As a Small Business Optimism Index Rises, Economists Aren't Convinced

Photograph by Brian Finke

Small business owners’ confidence levels rose in May to the highest in a year, according to data released on Tuesday morning by the National Federation of Independent Business. That’s not bad news, but it’s not cause for celebration, either. “It’s nice to see confidence not shrinking, but there isn’t much to hang your hat on in this report,” said NFIB chief economist Bill Dunkelberg in a press release announcing the data.

Two reasons why the results of the NFIB’s monthly Small Business Optimism Index don’t inspire more confidence:

The jobs numbers: To calculate its monthly index, the NFIB collected surveys from 715 of its member companies, about 90 percent of which have 20 or fewer employees. The data released on Tuesday showed that optimism rose 2.3 points from April to May, up to 94.4. Respondents were more optimistic on eight of the 10 components of the index, including overall outlook for the U.S. economy and expectations for stronger sales. But those positive results were at least partially offset by last week’s report from the NFIB, which found that the organization’s members pared jobs in May after five consecutive months of job growth.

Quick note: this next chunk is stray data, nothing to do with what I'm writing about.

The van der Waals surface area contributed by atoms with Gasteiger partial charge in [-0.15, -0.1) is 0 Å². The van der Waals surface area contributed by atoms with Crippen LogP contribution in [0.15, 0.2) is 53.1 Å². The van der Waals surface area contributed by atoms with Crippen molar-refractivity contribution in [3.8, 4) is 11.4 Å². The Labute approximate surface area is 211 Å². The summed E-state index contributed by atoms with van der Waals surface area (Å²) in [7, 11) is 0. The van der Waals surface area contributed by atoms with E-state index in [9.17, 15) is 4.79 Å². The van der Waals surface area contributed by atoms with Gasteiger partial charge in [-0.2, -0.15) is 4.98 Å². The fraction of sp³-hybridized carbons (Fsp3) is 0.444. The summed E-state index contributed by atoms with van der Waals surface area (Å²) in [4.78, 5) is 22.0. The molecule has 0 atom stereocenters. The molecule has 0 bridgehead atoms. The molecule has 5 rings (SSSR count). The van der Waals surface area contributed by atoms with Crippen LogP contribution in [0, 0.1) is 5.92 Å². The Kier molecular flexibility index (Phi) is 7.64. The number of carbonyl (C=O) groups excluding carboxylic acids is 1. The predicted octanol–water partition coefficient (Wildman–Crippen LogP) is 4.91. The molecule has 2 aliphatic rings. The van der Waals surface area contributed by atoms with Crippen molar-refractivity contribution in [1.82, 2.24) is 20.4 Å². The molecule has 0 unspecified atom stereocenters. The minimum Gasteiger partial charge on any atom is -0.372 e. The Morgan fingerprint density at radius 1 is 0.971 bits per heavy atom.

We’ve been here before: While last month’s results were the best in a year, the broader trend is less inspiring. The NFIB’s optimism index has reached its current level several times since falling to a post-financial crisis low of 81 percent in March 2009. The index was at 94.5 in February 2011, only to fall to 88.1 six months later; after reaching 94.5 again in April 2012, the index fell to 87.5 in November. “Although the index has improved significantly over the past two months, its absolute level remains weak, and the gains have only brought the index back to where it was earlier in the current recovery,” wrote Joshua Shapiro, chief U.S. economist for MFR, in a research note.

The upshot, Dunkelberg said during an interview Tuesday morning with Bloomberg Radio’s Tom Keene, is a “bifurcated economy.” “The big firms are doing very well,” he said. “The small business sector isn’t growing.”

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